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On being a male feminist

I just finished reading yet another horrifying article about rape culture. Until today I’ve never been really active as a feminist. I don’t even think much people know I am, except for my girlfriend. I’ve been a part of groups that are predominately male for as long as I can remember; I went to a technical college, played video and table-top games and work in tech. I feel now that by not doing much, I’m actually contributing to this culture we’re in.

Growing up, my father never made any sexist jokes. He didn’t laugh at sexist remarks. Didn’t teach my brother and me sexist jokes. This was the same in the rest of my family, at birthdays I never heard anything sexist. But I also wasn’t raised knowing that it was wrong. It was just never spoken of.

It took me a long time before I realised that I actually am a feminist. My friends at school made sexist jokes, and when I couldn’t laugh, I just thought I was weird. People in the pub were talking about all the women they’ve had sex with, I figured I was too shy to be able to talk about it. When I played video games with over-sexualised women, I didn’t understand why they looked that way. But my friends seemed to enjoy it.

When I was 14 I went to the beach with some of my friends. They dared each other to undo girls’ bikini tops from behind. As they did, they ran away and I stood there watching from a distance. I felt ashamed. Then they dared me to do the same, and I didn’t want to. They called me names; chicken, pussy, gay; I went home crying. I didn’t understand why I wasn’t like them.

At my first programming job, I worked at a company with only men. They had (half-)naked women as their desktop background. I didn’t say anything about it, because I thought it was probably normal (unlike me). It was also a harsh environment, where everybody was blaming everyone else for the things that didn’t go right. Name-calling was normal. Calling each other moron, idiot or worse, with a smile on their faces as if it was a joke. I won’t say I didn’t take part in it, you get that way when you hear it on a daily basis.

In my late teens I spent a lot of my time at a youth club, which was more or less a pub that played rock/metal and sold cheap beer. There I had a new group of friends, more mixed gender. One night I noticed one of my female friends being grabbed in her ass by one of my male friends. Everybody laughed, I didn’t understand the joke. I thought it was a lack of confidence on my part that I could never do such a thing. She went home early, because she “wasn’t feeling well” and asked me if I wanted to bring her home as she didn’t feel like walking alone at night. We left without saying goodbye to the rest.

When we had a female client in the office, the atmosphere changed. You could almost smell the testosterone in the building. After she left, it was all everybody could talk about for the rest of the day. How they would “do” her. and “Did you see that ass!?”. I felt out of place again.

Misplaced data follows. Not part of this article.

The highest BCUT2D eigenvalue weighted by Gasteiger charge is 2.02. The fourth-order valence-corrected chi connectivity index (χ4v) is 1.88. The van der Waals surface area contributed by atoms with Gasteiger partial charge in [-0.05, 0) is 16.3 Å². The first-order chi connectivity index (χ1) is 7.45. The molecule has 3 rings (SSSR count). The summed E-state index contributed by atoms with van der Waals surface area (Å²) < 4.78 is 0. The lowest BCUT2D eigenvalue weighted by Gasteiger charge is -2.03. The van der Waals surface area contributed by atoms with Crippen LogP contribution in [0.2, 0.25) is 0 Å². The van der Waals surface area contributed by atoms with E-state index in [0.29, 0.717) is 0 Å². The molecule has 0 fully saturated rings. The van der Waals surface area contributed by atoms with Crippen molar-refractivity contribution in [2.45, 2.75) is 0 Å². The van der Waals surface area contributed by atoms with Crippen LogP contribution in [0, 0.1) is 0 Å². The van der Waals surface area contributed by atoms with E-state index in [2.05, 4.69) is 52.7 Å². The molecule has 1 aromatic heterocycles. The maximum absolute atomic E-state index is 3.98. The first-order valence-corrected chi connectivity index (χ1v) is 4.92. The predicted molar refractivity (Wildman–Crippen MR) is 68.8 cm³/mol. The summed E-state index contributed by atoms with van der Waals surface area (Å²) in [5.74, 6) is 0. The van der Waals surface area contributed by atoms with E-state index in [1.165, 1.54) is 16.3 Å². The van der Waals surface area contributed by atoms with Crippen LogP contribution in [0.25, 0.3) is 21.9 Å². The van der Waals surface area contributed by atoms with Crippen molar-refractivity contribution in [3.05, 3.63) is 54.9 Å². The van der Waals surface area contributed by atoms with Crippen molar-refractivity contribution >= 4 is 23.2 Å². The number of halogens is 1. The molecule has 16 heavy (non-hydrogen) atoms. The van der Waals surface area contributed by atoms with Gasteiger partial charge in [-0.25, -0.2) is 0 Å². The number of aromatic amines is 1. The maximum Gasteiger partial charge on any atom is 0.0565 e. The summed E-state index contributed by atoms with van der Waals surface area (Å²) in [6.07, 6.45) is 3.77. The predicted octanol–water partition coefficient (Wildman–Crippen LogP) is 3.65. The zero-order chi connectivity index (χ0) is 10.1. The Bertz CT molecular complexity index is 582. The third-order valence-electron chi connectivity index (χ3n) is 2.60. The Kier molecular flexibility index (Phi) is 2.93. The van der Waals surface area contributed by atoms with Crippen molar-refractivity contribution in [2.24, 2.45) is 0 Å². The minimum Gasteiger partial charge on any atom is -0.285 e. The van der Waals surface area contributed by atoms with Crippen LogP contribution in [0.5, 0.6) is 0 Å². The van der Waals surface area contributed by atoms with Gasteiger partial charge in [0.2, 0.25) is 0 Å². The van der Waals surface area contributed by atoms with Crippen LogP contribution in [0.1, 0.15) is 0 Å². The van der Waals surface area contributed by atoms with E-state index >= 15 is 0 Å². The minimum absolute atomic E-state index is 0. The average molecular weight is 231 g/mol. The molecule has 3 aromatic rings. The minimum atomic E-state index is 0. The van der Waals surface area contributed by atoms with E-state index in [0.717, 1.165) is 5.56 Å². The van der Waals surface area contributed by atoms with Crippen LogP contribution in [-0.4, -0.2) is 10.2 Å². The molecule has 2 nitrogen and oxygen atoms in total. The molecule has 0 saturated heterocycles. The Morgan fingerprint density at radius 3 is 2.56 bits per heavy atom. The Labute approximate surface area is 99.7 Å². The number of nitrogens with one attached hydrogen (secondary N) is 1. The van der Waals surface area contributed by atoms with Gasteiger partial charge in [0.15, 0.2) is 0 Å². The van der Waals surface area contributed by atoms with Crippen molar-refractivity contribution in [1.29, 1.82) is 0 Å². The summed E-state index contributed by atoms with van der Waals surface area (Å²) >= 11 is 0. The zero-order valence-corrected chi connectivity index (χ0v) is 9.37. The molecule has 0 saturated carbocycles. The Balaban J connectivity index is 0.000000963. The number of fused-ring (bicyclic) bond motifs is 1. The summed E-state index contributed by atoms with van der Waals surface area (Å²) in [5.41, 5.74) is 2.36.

A few years later I went to a conference about front-end development, where I first learned about code of conducts. This community of front-end developers and designers was a lot different from the back-end community. They talked about respecting each other and everything that gone wrong in the past. I’m not saying there wasn’t any sexism, but for the first time I felt that I was the normal one with right ideas.

A few months later our company hired their first female designer. When she went home after her job interview, the jokes already began. “Did you see her boobs in that tight shirt?”, “I’d do her right on this desk!”, “It’s good she’s so short, she doesn’t have to get on her knees”. It was time for me to leave, but I didn’t say anything about those remarks. I couldn’t, but I should have.

In the years after I’ve seen and heard a lot of things, and most of them were in private conversations between males. I rarely said anything about it, because I was afraid of arguing and alienating people. I was too afraid of hurting my own personal development (which heavily relies on social contacts) and chose to stay quiet.

But this could hurt people.

A few months ago, a colleague was saying things that made me uncomfortable. I told him I’d prefer if he didn’t do that anymore and we got into an argument. On how he’s only joking and it was harmless. And there weren’t any women around. The rest of the group stayed quiet, but told me later that they thought it was brave of me. Speaking out for anyone that is verbally abused, even if they aren’t around, might impact the way someone is thinking. Of course, it could hurt your relationship with said person, but you might be better off without them. But I hope it will generate a ripple effect where more people, also men, stand up for themselves.

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